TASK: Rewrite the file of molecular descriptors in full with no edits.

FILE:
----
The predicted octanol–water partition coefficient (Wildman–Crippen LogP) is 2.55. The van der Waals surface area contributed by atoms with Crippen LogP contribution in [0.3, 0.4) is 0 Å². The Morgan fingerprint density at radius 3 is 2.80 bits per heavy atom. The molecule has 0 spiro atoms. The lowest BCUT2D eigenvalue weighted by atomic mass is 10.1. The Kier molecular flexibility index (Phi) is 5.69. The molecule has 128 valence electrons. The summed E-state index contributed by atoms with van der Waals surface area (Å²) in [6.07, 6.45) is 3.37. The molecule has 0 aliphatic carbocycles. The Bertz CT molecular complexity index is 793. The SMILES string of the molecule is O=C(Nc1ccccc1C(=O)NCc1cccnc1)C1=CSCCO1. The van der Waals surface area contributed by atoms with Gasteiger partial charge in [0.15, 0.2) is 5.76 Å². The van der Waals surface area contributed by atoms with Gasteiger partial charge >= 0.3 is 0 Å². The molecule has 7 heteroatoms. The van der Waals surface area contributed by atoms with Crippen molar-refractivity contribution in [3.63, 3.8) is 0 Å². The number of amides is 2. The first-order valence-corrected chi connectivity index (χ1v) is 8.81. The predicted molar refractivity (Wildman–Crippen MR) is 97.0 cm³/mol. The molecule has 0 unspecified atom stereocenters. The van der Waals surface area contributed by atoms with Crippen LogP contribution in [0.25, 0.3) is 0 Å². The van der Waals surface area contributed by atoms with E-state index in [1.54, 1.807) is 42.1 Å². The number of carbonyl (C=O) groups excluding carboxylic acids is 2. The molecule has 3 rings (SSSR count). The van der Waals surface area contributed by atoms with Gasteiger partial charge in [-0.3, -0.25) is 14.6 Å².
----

The predicted octanol–water partition coefficient (Wildman–Crippen LogP) is 2.55. The van der Waals surface area contributed by atoms with Crippen LogP contribution in [0.3, 0.4) is 0 Å². The Morgan fingerprint density at radius 3 is 2.80 bits per heavy atom. The molecule has 0 spiro atoms. The lowest BCUT2D eigenvalue weighted by atomic mass is 10.1. The Kier molecular flexibility index (Phi) is 5.69. The molecule has 128 valence electrons. The summed E-state index contributed by atoms with van der Waals surface area (Å²) in [6.07, 6.45) is 3.37. The molecule has 0 aliphatic carbocycles. The Bertz CT molecular complexity index is 793. The SMILES string of the molecule is O=C(Nc1ccccc1C(=O)NCc1cccnc1)C1=CSCCO1. The van der Waals surface area contributed by atoms with Gasteiger partial charge in [0.15, 0.2) is 5.76 Å². The van der Waals surface area contributed by atoms with Gasteiger partial charge >= 0.3 is 0 Å². The molecule has 7 heteroatoms. The van der Waals surface area contributed by atoms with Crippen molar-refractivity contribution in [3.63, 3.8) is 0 Å². The number of amides is 2. The first-order valence-corrected chi connectivity index (χ1v) is 8.81. The predicted molar refractivity (Wildman–Crippen MR) is 97.0 cm³/mol. The molecule has 0 unspecified atom stereocenters. The van der Waals surface area contributed by atoms with Crippen LogP contribution in [0.25, 0.3) is 0 Å². The van der Waals surface area contributed by atoms with E-state index in [1.54, 1.807) is 42.1 Å². The number of carbonyl (C=O) groups excluding carboxylic acids is 2. The molecule has 3 rings (SSSR count). The van der Waals surface area contributed by atoms with Gasteiger partial charge in [-0.3, -0.25) is 14.6 Å².